• What were the kids like as babies? as kids? childhood stories.
  • Who were they named after? What do their names mean?
  • Who named them?
  • How old were their parents when they had them?
  • Anything special she wants us to know about parents or kids?
  • Any other living relatives? This was answered as there were uncles and cousins there when we went to visit.
  • Do the kids have a close relationship with grandma - again, this was obvious once we saw them together.
  • Medical background of kids - "they very good..." That's about it.
  • What did parents do for a living
  • What were their parents like?
  • personalities?
  • Religious background of parents/kids
  • What have kids been told about parents deaths?
  • What have they been told about adoption
  • Do the kids look like their parents?
  • relationship of kids with parents?
  • special needs of kids
  • what do kids and grandma think of them being adopted
  • family traditions

    To be perfectly honest, I was so overwhelmed with emotion when I saw grandma, that I just cried and cried and had a hard time even talking or asking a lot of questions. As we got more comfortable - we asked more questions. As first I asked if they had any pictures of the kids parents and she said, no,no, no. Then as time went on, she started pulling out old pictures out of a chest which held EVERYTHING the woman owned and there were pictures of Josh as a baby, their parents, cousins. I laid out the pictures on my lap and took pictures of each and every picture so that the kids would have those later. I am SO thankful that I had the presence of mind to do that. Our driver Alazar was there with us and did most of the translating for us. Even he was getting teary eyed from my blubbering. We went back 2 times and spent time with Grandma. I was not prepared for the emotion of it. Grandma just hugged me and comforted ME, while she was giving us these children. I felt like such a schmuck!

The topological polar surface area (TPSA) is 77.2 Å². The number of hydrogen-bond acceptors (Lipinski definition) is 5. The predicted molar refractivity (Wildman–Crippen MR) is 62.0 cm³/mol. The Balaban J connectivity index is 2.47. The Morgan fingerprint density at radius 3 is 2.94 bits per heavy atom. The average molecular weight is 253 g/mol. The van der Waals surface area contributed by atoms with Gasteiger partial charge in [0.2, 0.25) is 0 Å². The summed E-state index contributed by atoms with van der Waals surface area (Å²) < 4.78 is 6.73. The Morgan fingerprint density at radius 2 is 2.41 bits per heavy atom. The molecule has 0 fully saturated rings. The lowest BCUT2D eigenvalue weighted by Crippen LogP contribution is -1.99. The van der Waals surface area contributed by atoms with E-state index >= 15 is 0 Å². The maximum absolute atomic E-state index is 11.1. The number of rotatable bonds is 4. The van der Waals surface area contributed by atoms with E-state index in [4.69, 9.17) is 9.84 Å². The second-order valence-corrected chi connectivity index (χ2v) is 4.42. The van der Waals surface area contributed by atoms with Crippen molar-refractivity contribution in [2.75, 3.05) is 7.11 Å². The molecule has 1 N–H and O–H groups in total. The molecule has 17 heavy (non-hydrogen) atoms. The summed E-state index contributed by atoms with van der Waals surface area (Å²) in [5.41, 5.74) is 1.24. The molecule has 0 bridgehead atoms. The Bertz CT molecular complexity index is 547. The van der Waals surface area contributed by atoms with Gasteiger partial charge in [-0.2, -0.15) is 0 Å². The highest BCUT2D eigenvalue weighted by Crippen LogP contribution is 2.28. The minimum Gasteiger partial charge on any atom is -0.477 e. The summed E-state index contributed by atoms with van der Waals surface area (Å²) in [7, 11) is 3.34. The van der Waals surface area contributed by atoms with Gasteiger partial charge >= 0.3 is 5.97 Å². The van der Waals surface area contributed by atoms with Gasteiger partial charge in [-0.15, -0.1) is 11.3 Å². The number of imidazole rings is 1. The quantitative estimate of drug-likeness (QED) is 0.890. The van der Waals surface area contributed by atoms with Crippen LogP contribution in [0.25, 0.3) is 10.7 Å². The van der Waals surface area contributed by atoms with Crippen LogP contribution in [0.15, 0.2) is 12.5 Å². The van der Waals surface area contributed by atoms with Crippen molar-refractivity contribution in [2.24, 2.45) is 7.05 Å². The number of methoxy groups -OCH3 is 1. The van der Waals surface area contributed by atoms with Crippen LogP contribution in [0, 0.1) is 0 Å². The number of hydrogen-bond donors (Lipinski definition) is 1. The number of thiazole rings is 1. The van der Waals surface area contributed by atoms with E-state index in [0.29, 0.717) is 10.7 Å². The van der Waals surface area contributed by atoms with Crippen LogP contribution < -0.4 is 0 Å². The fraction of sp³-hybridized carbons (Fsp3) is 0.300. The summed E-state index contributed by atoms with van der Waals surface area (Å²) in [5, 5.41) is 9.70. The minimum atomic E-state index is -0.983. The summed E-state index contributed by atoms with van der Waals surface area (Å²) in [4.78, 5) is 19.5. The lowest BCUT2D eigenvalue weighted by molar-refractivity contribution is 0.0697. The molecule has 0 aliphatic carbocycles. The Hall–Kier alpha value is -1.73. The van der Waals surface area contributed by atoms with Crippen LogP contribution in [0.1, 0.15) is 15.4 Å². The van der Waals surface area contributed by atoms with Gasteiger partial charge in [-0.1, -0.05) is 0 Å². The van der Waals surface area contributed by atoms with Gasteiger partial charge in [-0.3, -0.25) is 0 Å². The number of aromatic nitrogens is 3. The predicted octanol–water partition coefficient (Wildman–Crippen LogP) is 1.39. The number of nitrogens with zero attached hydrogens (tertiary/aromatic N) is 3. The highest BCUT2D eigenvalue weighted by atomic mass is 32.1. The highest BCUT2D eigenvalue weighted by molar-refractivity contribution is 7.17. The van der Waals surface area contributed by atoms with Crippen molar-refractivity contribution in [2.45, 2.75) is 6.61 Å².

I hope this list helps those of you who are soon to travel. You will never get as much information as you want... you will leave there thinking, "Oh, I should have asked that..." and "Why didn't I ask that..." But at least this gives you something to go on when you are all emotional and crazy in the moment.


Tuesday, November 18, 2008

Something's missing...

Jackson went home today. And while it's good to get things back to normal... (whatever that is)... it's very obvious that something's missing. While fixing dinner tonight, I could have sworn I saw Jackson coming around the corner. We had such a great time with him. I don't know if he had a good time or not... Justine was sick like the whole, entire time he was here. I was a wee bit stressed out... and Josh had a great time with him, and they all got along great. I would post the pictures they took of each other and that I took of them... but in in typical Josh style, they've all been deleted. Imagine that! Jackson, we will miss you so much and had so much fun while you were here.

Chapter 3...

Ok so in my very layman, laid back, lackluster review of the book I happened upon at the library last week, today I will discuss Chapter 3 of Parenting your Internationally Adopted Child.